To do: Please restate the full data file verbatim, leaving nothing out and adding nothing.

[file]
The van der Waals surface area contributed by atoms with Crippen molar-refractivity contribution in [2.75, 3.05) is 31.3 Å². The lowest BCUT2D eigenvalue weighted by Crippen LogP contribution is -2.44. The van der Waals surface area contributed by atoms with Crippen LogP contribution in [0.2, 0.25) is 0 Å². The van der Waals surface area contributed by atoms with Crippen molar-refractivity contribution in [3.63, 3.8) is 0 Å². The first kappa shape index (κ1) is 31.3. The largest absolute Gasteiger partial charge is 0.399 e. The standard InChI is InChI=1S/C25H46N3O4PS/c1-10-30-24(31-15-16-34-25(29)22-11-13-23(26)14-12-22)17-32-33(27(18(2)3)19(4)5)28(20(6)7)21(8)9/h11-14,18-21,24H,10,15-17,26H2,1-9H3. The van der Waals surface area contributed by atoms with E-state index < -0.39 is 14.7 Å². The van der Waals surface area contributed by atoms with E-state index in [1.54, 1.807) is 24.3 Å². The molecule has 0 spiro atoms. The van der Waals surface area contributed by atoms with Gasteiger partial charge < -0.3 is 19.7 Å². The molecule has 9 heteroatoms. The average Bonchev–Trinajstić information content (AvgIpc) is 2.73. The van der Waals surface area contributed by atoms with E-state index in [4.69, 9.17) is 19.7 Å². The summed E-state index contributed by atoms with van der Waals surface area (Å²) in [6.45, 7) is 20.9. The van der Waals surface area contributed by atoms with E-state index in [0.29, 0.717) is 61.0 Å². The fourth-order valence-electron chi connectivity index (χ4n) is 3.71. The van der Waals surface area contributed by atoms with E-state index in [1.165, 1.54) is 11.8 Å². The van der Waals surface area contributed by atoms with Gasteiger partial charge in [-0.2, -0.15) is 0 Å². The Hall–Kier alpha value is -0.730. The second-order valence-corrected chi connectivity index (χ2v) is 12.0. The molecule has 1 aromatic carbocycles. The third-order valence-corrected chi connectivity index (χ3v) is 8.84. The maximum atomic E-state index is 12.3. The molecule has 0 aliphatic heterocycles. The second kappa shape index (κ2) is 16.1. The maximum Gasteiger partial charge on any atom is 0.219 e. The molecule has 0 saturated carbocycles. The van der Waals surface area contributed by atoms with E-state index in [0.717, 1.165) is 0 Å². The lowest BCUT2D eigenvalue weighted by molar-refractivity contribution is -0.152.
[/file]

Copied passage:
The van der Waals surface area contributed by atoms with Crippen molar-refractivity contribution in [2.75, 3.05) is 31.3 Å². The lowest BCUT2D eigenvalue weighted by Crippen LogP contribution is -2.44. The van der Waals surface area contributed by atoms with Crippen LogP contribution in [0.2, 0.25) is 0 Å². The van der Waals surface area contributed by atoms with Crippen molar-refractivity contribution in [3.63, 3.8) is 0 Å². The first kappa shape index (κ1) is 31.3. The largest absolute Gasteiger partial charge is 0.399 e. The standard InChI is InChI=1S/C25H46N3O4PS/c1-10-30-24(31-15-16-34-25(29)22-11-13-23(26)14-12-22)17-32-33(27(18(2)3)19(4)5)28(20(6)7)21(8)9/h11-14,18-21,24H,10,15-17,26H2,1-9H3. The van der Waals surface area contributed by atoms with E-state index < -0.39 is 14.7 Å². The van der Waals surface area contributed by atoms with E-state index in [1.54, 1.807) is 24.3 Å². The molecule has 0 spiro atoms. The van der Waals surface area contributed by atoms with Gasteiger partial charge < -0.3 is 19.7 Å². The molecule has 9 heteroatoms. The average Bonchev–Trinajstić information content (AvgIpc) is 2.73. The van der Waals surface area contributed by atoms with E-state index in [4.69, 9.17) is 19.7 Å². The summed E-state index contributed by atoms with van der Waals surface area (Å²) in [6.45, 7) is 20.9. The van der Waals surface area contributed by atoms with E-state index in [0.29, 0.717) is 61.0 Å². The fourth-order valence-electron chi connectivity index (χ4n) is 3.71. The van der Waals surface area contributed by atoms with E-state index in [1.165, 1.54) is 11.8 Å². The van der Waals surface area contributed by atoms with Gasteiger partial charge in [-0.2, -0.15) is 0 Å². The Hall–Kier alpha value is -0.730. The second-order valence-corrected chi connectivity index (χ2v) is 12.0. The molecule has 1 aromatic carbocycles. The third-order valence-corrected chi connectivity index (χ3v) is 8.84. The maximum atomic E-state index is 12.3. The molecule has 0 aliphatic heterocycles. The second kappa shape index (κ2) is 16.1. The maximum Gasteiger partial charge on any atom is 0.219 e. The molecule has 0 saturated carbocycles. The van der Waals surface area contributed by atoms with E-state index in [0.717, 1.165) is 0 Å². The lowest BCUT2D eigenvalue weighted by molar-refractivity contribution is -0.152.